Wednesday, August 31, 2011

Pop fiction is a great leveller

Whatever your stand on the Jan Lokpal Bill issue, the one heartening aspect of the 13-day circus has been a mass of people from different social strata coming together for one cause. We don’t see this happen often.

We are hyper-aware of how diverse India is. And this diversity is tricky business, in the cultural world especially. There is work created for the masses, like a Bollywood blockbuster or a Page 3-inspired newspaper supplement; and then, there are products we don’t expect will have a wide appeal. However, before Anna Hazare united the nation —  rather than a sliver of disgruntled intelligentsia — India had one great unifier: cheap pop fiction.

Chetan Bhagat’s first novel, Five Point Someone, has sold over 700,000 copies. Karan Bajaj’s debut novel Keep Off The Grass was a bestseller with sales of more than 500,000. Recently, The Secret of the Nagas by Amish is believed to have sold 70,000 copies within a few weeks of its release. All these authors have a few things in common. They are management students; critics rubbish their writing; their books are cheap; and given the sales figures, everyone except the critics (probably the same disgruntled lot who are appalled by Hazare) is buying their books.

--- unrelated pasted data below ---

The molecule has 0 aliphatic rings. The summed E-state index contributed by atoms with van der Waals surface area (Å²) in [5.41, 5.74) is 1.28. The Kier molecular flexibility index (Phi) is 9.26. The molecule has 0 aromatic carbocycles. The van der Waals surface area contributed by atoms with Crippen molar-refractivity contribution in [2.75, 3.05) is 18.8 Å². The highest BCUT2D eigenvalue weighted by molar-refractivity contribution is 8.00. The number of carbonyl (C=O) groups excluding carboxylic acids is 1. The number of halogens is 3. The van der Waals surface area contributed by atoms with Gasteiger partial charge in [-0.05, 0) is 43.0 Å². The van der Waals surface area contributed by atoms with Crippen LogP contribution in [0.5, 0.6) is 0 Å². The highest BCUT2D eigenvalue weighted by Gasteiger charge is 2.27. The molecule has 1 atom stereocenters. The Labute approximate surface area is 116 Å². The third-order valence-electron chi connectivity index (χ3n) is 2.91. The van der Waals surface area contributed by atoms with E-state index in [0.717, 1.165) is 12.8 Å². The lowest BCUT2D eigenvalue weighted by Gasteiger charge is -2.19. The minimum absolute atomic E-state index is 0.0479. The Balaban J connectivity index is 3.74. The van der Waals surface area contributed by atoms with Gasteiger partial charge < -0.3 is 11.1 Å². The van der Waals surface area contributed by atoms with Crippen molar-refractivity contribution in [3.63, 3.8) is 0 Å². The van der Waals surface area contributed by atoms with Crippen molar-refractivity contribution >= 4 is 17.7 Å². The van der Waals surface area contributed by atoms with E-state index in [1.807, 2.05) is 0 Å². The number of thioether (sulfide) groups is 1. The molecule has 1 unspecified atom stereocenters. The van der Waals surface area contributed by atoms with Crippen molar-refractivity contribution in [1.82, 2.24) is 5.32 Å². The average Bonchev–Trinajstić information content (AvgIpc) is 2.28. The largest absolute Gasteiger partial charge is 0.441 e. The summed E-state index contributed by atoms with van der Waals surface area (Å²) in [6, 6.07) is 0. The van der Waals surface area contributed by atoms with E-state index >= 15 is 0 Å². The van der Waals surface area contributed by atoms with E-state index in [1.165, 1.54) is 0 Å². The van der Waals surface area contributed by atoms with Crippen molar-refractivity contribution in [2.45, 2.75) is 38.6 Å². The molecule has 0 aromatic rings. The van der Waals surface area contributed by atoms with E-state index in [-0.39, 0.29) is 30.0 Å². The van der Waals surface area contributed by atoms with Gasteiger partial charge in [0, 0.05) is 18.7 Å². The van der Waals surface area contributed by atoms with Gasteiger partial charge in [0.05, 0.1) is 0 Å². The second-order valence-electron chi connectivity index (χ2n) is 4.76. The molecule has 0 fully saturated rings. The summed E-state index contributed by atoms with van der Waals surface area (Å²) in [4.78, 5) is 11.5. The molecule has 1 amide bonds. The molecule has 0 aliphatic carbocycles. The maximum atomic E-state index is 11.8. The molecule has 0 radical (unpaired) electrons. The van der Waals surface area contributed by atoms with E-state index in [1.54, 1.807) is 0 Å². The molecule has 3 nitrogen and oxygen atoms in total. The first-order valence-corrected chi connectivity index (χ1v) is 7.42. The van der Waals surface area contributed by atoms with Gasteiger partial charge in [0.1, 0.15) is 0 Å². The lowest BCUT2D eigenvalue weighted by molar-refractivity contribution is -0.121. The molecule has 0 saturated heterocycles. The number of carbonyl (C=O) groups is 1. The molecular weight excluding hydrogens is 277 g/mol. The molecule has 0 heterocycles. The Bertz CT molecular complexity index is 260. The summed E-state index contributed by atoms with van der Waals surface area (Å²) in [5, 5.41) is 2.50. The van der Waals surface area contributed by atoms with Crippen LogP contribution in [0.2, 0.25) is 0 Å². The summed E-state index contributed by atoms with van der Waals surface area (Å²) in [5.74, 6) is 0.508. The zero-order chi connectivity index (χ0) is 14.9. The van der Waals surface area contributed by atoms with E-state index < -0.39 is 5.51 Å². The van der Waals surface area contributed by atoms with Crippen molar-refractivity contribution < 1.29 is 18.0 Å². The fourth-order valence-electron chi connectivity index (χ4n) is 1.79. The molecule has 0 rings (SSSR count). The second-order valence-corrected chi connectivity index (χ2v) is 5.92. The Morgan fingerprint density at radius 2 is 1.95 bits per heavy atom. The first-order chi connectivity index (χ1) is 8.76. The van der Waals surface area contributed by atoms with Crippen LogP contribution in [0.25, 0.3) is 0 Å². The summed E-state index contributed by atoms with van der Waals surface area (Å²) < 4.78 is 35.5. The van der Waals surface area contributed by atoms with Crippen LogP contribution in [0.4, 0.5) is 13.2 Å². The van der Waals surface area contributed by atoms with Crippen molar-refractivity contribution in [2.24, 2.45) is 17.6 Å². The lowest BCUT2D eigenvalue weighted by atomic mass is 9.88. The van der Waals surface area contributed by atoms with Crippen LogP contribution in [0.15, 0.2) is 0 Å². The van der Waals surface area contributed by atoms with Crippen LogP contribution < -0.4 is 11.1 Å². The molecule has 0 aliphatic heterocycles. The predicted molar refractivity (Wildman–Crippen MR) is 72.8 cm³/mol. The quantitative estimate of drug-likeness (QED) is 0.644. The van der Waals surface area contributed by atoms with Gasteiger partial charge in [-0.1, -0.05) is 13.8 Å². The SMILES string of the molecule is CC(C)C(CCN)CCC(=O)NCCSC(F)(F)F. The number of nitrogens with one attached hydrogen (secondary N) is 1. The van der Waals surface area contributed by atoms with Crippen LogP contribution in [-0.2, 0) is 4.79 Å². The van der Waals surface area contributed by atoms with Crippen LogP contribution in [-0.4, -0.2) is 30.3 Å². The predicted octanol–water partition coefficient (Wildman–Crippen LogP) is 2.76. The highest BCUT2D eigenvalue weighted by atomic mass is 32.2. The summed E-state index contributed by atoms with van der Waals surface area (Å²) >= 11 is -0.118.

Full article here Firstpost

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